In the middle depths of Lake Amsorak, where the sunlight still reaches through the water but where there is sufficient depth for their length, the long ribbons of the Amsorak kelp forests wave their long fronds. They are an important part of the lake ecology, providing hiding places, shelter and food to the many fish and turtles who live within the lake. They are also an important harvest for two reasons. First, as a source of akali for glassmaking and soap. Boats come out to the kelp forests, and the harvesters tie ropes around bundles of upper fronds, then dive down with sharp knives to a depth of five or ten feet to slice through the rubbery strands before returning to the surface where their companions pull the bundles of kelp on board using the ropes and tip them into special barrels with holes bored into them to allow the water to drain out. They then repeat this procedure, moving the boat as necessary, until all their barrels are full. Once they have a full load, they return to Akorros where the barrels are loaded onto carts and hauled to large warehouses on the outskirts. There, the kelp is emptied out of the barrels onto corrugated metal sheets on brick frames raised up over firepits and baked dry. Once dried, it is then burned in large stone-lined pits. The white ash, which is rich in potash and soda, is collected. This is the alkali that is so important to the glassmaking and soapmaking. The other use for the kelp could not be more different. The softest sections of new growth are selected, and are soaked for three days in a sugar solution. The resulting liquid then has flavouring added (most commonly sour cherry syrup) before being boiled up, constantly stirred with large wooden paddles, until it starts to set sufficiently to coat the back of the paddles. Once it has reached that point, it is poured out on large powdered-sugar-covered trays to a depth of an inch and left to set. Once cooled, it is sliced into inch cubes with long, razor-sharp blades and packed into boxes (with lots more powdered sugar to stop them sticking together) and sold as a sweet delicacy known as Guindel (pronounced GWINN-dell). * The kelp is inspired by the kelp tradition of Orkney.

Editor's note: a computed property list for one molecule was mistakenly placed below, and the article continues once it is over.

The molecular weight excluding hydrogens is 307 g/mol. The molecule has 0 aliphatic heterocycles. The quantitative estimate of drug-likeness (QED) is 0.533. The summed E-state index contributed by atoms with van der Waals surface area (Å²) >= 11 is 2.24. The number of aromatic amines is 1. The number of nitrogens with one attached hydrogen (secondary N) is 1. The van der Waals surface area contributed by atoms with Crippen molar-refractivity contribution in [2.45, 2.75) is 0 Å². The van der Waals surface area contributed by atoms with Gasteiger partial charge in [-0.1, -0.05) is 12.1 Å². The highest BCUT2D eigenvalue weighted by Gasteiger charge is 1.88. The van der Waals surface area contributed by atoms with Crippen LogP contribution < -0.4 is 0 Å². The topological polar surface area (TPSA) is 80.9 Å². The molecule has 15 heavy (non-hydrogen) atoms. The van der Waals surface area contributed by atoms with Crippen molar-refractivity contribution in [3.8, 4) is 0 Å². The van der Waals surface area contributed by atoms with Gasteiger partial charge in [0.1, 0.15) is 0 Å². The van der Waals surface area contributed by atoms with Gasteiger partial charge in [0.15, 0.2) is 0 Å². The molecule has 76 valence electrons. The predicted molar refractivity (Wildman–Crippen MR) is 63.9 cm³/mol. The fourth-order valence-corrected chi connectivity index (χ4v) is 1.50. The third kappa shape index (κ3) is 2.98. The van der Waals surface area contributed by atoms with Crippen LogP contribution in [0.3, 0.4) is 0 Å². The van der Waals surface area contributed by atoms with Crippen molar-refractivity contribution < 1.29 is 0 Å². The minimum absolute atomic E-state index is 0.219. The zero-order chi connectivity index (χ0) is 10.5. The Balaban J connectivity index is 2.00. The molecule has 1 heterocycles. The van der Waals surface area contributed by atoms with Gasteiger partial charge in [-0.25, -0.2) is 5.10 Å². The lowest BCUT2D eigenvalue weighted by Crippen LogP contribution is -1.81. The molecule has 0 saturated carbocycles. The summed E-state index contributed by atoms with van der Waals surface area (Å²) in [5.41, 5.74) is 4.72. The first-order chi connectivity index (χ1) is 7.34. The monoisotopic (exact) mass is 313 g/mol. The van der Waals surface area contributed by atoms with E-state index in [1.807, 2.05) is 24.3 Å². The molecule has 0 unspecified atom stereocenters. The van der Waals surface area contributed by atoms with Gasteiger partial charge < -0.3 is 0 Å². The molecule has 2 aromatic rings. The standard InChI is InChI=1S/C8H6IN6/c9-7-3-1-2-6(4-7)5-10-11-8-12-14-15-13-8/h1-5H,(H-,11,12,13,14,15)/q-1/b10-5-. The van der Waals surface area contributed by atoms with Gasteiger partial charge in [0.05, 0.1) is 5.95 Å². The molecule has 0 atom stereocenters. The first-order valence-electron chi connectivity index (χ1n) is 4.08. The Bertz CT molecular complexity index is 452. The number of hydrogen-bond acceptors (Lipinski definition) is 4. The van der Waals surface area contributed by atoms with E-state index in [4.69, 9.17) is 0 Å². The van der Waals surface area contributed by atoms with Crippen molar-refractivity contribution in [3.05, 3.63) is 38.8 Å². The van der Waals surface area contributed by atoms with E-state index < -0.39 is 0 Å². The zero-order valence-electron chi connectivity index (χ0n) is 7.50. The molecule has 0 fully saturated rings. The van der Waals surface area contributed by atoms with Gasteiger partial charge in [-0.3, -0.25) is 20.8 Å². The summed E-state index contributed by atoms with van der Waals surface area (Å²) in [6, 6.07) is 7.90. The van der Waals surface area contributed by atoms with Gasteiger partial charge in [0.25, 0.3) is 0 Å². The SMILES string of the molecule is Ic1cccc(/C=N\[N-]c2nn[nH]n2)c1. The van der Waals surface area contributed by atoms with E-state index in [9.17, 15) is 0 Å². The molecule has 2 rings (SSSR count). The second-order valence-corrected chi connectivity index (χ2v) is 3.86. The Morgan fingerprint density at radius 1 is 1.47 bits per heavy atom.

These are two really very different areas of application. I especially like the sweet. Great.